Site for Action

To understand why a new framing on the future of work is necessary, a clarification on what makes it urgent is needed.

Projected and Current Conditions

The development of climate science in the second half of the 20th century made it possible to observe and compute the correlations between greenhouse gas emissions and mean temperature rise.

The first estimations of potential 2°C degrees were proposed by American economist William Nordhaus in 1975.

By means of climate modelling, analysis of the historical climate records and other ways of calculating data, projections about risks of a warmer climate appeared, leading to the agreement on the urgency to limit global warming to 2°C degrees compared to pre-industrial levels.

This consensus has been marked in numerous scientific, socio-economic and technical reports, such as IPCC Assessment Reports, as well as international treaties, like the Kyoto Protocol of 1997 and Paris Agreement of 2015.

Various future scenarios arise from the accumulation of climate data, which becomes more precise with technological advancement.

With low to high level of confidence, these scenarios estimate potential risks for ecosystems and project the changes for human life, such as intensification of extreme weather events; land area and ocean transformations; and species loss; as well as poor water and air quality; food availability; and mass migration.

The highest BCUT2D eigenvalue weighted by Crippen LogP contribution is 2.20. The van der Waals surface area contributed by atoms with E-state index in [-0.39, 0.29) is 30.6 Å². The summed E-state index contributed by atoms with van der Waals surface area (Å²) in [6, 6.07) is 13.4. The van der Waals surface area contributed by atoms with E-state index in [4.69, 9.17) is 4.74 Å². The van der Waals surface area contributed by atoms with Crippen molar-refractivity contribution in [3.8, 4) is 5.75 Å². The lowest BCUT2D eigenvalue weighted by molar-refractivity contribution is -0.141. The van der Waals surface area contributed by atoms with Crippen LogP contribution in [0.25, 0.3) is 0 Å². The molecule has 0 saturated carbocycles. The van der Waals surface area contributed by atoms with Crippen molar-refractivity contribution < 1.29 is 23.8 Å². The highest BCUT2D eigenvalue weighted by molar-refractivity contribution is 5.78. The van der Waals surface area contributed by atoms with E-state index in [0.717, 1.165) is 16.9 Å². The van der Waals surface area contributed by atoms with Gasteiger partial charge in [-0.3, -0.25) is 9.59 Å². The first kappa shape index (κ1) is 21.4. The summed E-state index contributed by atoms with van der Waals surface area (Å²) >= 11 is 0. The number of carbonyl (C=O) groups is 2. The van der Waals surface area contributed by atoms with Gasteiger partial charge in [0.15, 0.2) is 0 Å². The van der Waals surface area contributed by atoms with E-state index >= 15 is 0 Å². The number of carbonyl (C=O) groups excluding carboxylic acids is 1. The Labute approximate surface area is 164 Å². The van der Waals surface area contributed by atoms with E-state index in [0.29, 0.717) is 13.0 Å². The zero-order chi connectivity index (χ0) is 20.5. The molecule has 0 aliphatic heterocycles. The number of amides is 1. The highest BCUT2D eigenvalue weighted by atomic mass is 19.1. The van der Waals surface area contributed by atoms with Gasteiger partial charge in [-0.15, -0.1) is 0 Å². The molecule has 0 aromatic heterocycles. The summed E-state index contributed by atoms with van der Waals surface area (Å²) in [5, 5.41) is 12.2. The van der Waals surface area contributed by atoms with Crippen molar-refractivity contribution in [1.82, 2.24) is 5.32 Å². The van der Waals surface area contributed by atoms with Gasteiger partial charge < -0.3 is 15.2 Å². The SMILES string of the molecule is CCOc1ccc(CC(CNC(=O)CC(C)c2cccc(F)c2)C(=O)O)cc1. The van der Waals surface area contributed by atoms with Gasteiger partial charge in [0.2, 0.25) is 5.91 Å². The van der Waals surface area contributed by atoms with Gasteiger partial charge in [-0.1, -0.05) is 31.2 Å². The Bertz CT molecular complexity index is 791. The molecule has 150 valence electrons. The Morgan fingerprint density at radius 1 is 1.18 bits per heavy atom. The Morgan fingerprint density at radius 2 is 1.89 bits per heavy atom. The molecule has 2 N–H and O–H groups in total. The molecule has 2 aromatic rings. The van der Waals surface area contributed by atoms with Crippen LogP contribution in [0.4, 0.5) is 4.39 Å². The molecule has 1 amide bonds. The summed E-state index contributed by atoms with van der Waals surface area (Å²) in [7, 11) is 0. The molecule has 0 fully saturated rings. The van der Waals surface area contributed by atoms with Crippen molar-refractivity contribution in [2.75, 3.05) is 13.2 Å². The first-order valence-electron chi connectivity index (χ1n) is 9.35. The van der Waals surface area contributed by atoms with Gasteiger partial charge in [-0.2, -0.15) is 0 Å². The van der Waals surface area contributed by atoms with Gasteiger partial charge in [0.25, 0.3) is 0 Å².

While one of these scenarios is yet to come, with the intensity of climate effects depending on how rapidly and sustainably the emissions are reduced, current conditions have already significantly transformed the ecosystems.  

The planet temperature has risen, with the 2006-2015 decade being around 0,9°C degrees warmer than preindustrial levels. 

The amount of atmospheric carbon concentration has exceeded 400 parts per million, a milestone which is higher than during at least the past 800,000 years and which is projected to reach 520 ppm between the next 50 to 100 years.

Land area is already undergoing transformation, and its size is expected to grow between 4% to 13%, which is roughly the territory of two Indias or over one Russia, respectively.

In total, around one million species are facing extinction.

A slow cataclysm is unfolding, and any future scenario of work should inherently account for it.

Pre-industrial levels represent the mean climate state before anthropogenic overload occurred, which varies between the late 18th century and mid 20th centuries.

On the left: CO2 emissions for Shared Socioeconomic Pathways baselines graph. On the right: Global mean temperature rise graph.

Illustration of 400 ppm CO2.

Goal State

The terra-collar work addresses these risks as a site for prompt actions.

It follows an established goal state, where global warming stays below 2°C degrees pre-industrial levels.

As things currently stand, we are already heading towards four degrees by mid-century.

To avoid meeting this figure, climate mitigation and adaptation have to become a planetary terraforming project.

However, the work to be done needs to be reframed as well.

Terraforming arises from science fiction and originally defines ecological transformations that sustain Earth-like life outside the planet. The terra-collar work repurposes this notion to describe enormous amounts of work, of a new kind, that needs to be completed to keep the planet habitable.